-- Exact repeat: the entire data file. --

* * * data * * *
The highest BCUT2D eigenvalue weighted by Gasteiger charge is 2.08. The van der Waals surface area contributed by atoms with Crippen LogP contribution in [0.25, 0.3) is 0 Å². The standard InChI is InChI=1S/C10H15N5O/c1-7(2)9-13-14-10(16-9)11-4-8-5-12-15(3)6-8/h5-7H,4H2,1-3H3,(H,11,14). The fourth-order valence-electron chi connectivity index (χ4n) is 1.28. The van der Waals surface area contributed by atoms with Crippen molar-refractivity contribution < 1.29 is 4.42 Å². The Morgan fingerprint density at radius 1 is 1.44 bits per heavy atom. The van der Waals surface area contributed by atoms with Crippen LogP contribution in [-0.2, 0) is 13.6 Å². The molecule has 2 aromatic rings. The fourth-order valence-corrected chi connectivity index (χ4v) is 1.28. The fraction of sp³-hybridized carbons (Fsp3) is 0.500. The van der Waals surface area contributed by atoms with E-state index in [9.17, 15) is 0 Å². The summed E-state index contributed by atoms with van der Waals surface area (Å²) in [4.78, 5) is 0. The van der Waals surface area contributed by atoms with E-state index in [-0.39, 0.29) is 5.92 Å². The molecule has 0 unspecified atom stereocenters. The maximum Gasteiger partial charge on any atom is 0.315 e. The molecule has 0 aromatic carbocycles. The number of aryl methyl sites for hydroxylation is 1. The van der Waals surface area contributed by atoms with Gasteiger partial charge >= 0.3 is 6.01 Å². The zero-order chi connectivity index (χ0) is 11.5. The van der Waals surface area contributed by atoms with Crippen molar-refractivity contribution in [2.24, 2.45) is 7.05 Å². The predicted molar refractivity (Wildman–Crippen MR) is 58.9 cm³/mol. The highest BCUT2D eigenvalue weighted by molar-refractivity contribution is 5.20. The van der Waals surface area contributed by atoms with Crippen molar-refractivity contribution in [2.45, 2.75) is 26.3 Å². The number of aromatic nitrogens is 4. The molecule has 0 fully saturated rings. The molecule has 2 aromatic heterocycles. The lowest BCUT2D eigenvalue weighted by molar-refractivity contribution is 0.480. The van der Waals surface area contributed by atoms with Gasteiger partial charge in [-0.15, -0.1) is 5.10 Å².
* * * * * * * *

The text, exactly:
The highest BCUT2D eigenvalue weighted by Gasteiger charge is 2.08. The van der Waals surface area contributed by atoms with Crippen LogP contribution in [0.25, 0.3) is 0 Å². The standard InChI is InChI=1S/C10H15N5O/c1-7(2)9-13-14-10(16-9)11-4-8-5-12-15(3)6-8/h5-7H,4H2,1-3H3,(H,11,14). The fourth-order valence-electron chi connectivity index (χ4n) is 1.28. The van der Waals surface area contributed by atoms with Crippen molar-refractivity contribution < 1.29 is 4.42 Å². The Morgan fingerprint density at radius 1 is 1.44 bits per heavy atom. The van der Waals surface area contributed by atoms with Crippen LogP contribution in [-0.2, 0) is 13.6 Å². The molecule has 2 aromatic rings. The fourth-order valence-corrected chi connectivity index (χ4v) is 1.28. The fraction of sp³-hybridized carbons (Fsp3) is 0.500. The van der Waals surface area contributed by atoms with E-state index in [9.17, 15) is 0 Å². The summed E-state index contributed by atoms with van der Waals surface area (Å²) in [4.78, 5) is 0. The van der Waals surface area contributed by atoms with E-state index in [-0.39, 0.29) is 5.92 Å². The molecule has 0 unspecified atom stereocenters. The maximum Gasteiger partial charge on any atom is 0.315 e. The molecule has 0 aromatic carbocycles. The number of aryl methyl sites for hydroxylation is 1. The van der Waals surface area contributed by atoms with Gasteiger partial charge >= 0.3 is 6.01 Å². The zero-order chi connectivity index (χ0) is 11.5. The van der Waals surface area contributed by atoms with Crippen molar-refractivity contribution in [2.24, 2.45) is 7.05 Å². The predicted molar refractivity (Wildman–Crippen MR) is 58.9 cm³/mol. The highest BCUT2D eigenvalue weighted by molar-refractivity contribution is 5.20. The van der Waals surface area contributed by atoms with Crippen molar-refractivity contribution in [2.45, 2.75) is 26.3 Å². The number of aromatic nitrogens is 4. The molecule has 0 fully saturated rings. The molecule has 2 aromatic heterocycles. The lowest BCUT2D eigenvalue weighted by molar-refractivity contribution is 0.480. The van der Waals surface area contributed by atoms with Gasteiger partial charge in [-0.15, -0.1) is 5.10 Å².